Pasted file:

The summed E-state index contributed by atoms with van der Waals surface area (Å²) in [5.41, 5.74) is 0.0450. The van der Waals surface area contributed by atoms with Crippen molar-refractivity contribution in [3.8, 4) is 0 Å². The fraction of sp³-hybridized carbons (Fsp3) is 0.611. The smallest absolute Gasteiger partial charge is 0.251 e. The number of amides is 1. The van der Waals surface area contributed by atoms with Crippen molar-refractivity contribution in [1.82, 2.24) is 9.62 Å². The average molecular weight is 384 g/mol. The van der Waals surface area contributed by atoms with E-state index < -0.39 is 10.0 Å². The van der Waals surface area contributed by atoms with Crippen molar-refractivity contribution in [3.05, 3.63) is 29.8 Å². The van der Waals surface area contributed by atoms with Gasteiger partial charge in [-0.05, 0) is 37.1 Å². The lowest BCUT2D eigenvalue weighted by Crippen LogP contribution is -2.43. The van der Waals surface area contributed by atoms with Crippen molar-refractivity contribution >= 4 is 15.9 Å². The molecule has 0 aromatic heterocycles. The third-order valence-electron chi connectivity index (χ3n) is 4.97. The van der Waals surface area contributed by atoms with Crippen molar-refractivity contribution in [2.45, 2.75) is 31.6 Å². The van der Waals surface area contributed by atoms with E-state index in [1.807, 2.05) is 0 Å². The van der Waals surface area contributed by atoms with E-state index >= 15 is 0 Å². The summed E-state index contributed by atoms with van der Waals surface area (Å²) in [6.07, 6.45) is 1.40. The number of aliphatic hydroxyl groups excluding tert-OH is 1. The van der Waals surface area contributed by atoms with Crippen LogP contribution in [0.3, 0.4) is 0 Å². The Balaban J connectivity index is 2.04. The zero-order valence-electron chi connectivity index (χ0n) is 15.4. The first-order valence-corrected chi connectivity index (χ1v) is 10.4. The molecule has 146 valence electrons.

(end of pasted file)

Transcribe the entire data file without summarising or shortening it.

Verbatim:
The summed E-state index contributed by atoms with van der Waals surface area (Å²) in [5.41, 5.74) is 0.0450. The van der Waals surface area contributed by atoms with Crippen molar-refractivity contribution in [3.8, 4) is 0 Å². The fraction of sp³-hybridized carbons (Fsp3) is 0.611. The smallest absolute Gasteiger partial charge is 0.251 e. The number of amides is 1. The van der Waals surface area contributed by atoms with Crippen molar-refractivity contribution in [1.82, 2.24) is 9.62 Å². The average molecular weight is 384 g/mol. The van der Waals surface area contributed by atoms with E-state index < -0.39 is 10.0 Å². The van der Waals surface area contributed by atoms with Crippen molar-refractivity contribution in [3.05, 3.63) is 29.8 Å². The van der Waals surface area contributed by atoms with Gasteiger partial charge in [-0.05, 0) is 37.1 Å². The lowest BCUT2D eigenvalue weighted by Crippen LogP contribution is -2.43. The van der Waals surface area contributed by atoms with Crippen molar-refractivity contribution >= 4 is 15.9 Å². The molecule has 0 aromatic heterocycles. The third-order valence-electron chi connectivity index (χ3n) is 4.97. The van der Waals surface area contributed by atoms with Crippen molar-refractivity contribution in [2.45, 2.75) is 31.6 Å². The van der Waals surface area contributed by atoms with E-state index in [1.807, 2.05) is 0 Å². The van der Waals surface area contributed by atoms with E-state index >= 15 is 0 Å². The summed E-state index contributed by atoms with van der Waals surface area (Å²) in [6.07, 6.45) is 1.40. The number of aliphatic hydroxyl groups excluding tert-OH is 1. The van der Waals surface area contributed by atoms with Crippen LogP contribution in [0.3, 0.4) is 0 Å². The Balaban J connectivity index is 2.04. The zero-order valence-electron chi connectivity index (χ0n) is 15.4. The first-order valence-corrected chi connectivity index (χ1v) is 10.4. The molecule has 146 valence electrons.